Professor Arlene Dávila in her book "Latinos, Inc.: The Marketing and Making of a People" notes that Hispanic marketing is now a multibillion dollar industry, spread throughout Los Angeles, Miami, Chicago, New York, and every other center with a large concentration of Latina populations."

Hughes has high expectations for the power of Tokitos advertising, as there are currently 80,000 Mexican food restaurants in the U.S. alone, and growing. Similarly, just as the number of Mexican food restaurants is growing, the Hispanic population is the fastest growing demographic in the U.S.

At question, is how to reach this growing group.

Hispanic Business magazine's special report "U.S. Hispanic Consumers in Transition said in its executive summary: "As marketers, political parties, corporations.... strive to appeal to the hearts and minds as well as the growing purchasing and political power of U.S. Hispanics in the years ahead, who knows what winning strategies will prevail in the public information marketplace."

For Hughes and Buzzmarketing clients, the way to reach this market is through Tokitos.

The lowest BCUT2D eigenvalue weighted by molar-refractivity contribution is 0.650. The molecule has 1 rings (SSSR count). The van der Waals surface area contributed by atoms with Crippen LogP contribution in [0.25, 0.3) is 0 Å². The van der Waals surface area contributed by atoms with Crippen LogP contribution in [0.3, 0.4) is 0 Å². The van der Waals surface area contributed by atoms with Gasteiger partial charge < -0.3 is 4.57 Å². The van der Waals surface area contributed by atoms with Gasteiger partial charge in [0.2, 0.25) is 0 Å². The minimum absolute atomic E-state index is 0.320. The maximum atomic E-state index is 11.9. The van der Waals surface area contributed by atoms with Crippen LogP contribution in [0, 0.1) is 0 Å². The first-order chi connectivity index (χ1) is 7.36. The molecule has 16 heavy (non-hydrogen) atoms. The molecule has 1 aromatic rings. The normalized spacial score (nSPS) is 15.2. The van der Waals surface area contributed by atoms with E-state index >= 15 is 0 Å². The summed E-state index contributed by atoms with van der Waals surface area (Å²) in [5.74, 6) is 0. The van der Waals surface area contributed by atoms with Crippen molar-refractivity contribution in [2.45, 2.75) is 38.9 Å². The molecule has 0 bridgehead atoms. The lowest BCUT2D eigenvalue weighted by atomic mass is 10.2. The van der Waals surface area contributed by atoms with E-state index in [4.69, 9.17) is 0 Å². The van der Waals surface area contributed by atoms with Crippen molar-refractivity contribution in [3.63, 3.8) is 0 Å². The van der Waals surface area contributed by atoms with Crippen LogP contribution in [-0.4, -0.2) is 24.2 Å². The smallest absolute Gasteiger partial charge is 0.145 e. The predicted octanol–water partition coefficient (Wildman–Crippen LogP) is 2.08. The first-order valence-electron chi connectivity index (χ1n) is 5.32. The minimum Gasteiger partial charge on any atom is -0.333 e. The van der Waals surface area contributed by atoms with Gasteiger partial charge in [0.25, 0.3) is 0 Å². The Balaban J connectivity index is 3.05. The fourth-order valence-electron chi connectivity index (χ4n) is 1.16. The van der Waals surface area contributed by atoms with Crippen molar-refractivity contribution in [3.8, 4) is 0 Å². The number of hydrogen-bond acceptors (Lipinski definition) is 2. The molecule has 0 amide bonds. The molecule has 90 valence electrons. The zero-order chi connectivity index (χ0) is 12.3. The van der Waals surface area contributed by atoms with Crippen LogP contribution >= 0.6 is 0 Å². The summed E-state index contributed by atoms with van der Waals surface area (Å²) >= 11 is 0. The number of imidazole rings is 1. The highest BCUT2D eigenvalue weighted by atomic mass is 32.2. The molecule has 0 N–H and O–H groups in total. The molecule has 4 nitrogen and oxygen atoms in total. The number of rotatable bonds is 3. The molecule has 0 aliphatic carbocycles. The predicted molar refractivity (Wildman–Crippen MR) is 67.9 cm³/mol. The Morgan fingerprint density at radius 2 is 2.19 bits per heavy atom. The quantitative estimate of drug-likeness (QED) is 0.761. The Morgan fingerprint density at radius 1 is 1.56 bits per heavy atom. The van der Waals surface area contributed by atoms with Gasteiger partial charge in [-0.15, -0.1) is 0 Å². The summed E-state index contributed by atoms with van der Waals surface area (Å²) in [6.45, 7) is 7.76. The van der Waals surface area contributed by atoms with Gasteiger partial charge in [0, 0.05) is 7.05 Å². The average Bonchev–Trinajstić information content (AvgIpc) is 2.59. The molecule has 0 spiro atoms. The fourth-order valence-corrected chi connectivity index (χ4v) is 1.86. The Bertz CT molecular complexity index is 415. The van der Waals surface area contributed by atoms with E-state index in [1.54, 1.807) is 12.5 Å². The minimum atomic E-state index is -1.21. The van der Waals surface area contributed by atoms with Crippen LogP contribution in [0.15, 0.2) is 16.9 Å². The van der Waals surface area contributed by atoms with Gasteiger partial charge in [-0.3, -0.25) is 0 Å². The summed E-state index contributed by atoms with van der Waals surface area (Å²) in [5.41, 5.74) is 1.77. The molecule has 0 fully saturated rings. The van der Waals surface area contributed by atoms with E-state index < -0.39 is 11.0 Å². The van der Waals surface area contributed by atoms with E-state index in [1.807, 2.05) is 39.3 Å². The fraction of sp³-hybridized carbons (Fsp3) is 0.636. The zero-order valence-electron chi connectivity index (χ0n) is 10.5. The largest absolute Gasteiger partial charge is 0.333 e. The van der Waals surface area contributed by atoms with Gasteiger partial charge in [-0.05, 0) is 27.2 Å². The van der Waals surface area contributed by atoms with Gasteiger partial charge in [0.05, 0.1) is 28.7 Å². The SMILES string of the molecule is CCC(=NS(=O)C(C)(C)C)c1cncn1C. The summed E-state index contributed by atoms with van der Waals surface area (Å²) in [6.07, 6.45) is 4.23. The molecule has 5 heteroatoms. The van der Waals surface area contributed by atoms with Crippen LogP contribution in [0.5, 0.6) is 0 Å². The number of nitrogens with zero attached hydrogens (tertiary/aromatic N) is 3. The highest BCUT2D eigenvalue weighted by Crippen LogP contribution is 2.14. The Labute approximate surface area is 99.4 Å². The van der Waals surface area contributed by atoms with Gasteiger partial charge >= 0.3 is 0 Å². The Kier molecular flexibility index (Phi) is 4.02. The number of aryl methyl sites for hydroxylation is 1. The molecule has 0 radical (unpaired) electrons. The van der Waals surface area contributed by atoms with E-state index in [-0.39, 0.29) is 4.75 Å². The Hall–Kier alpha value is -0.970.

Buzzmarketing, located in Media, Pa. nearby to Philadelphia, bills itself as an "alternative media" marketing company which largely focuses on creating a "buzz" around any given client's product, Hughes said.

The Buzzmarketing CEO is also currently hard at work on a business marketing book called "Got Buzz: The Six Proven High Impact, Low-Cost Secrets of Breaking Out a Business." He described the book as "one part Tom Peters, one part Malcom Gladwell, and one part Charles Kuralt, taking the reader on a fast-paced, inside story of break-away growth through the six, proven secrets of buzz marketing."

Hugest added, "I've lived the world of traditional marketing as well as buzz marketing and the difference between the two is amazing. Most marketing pundits view buzz as random happenstance, but this book lays out a deliberate structure that can be followed by big brands and small start-ups alike."

© 2003 United Press International, Inc. All Rights Reserved. Any reproduction, republication, redistribution and/or modification of any UPI content is expressly prohibited without UPI's prior written consent.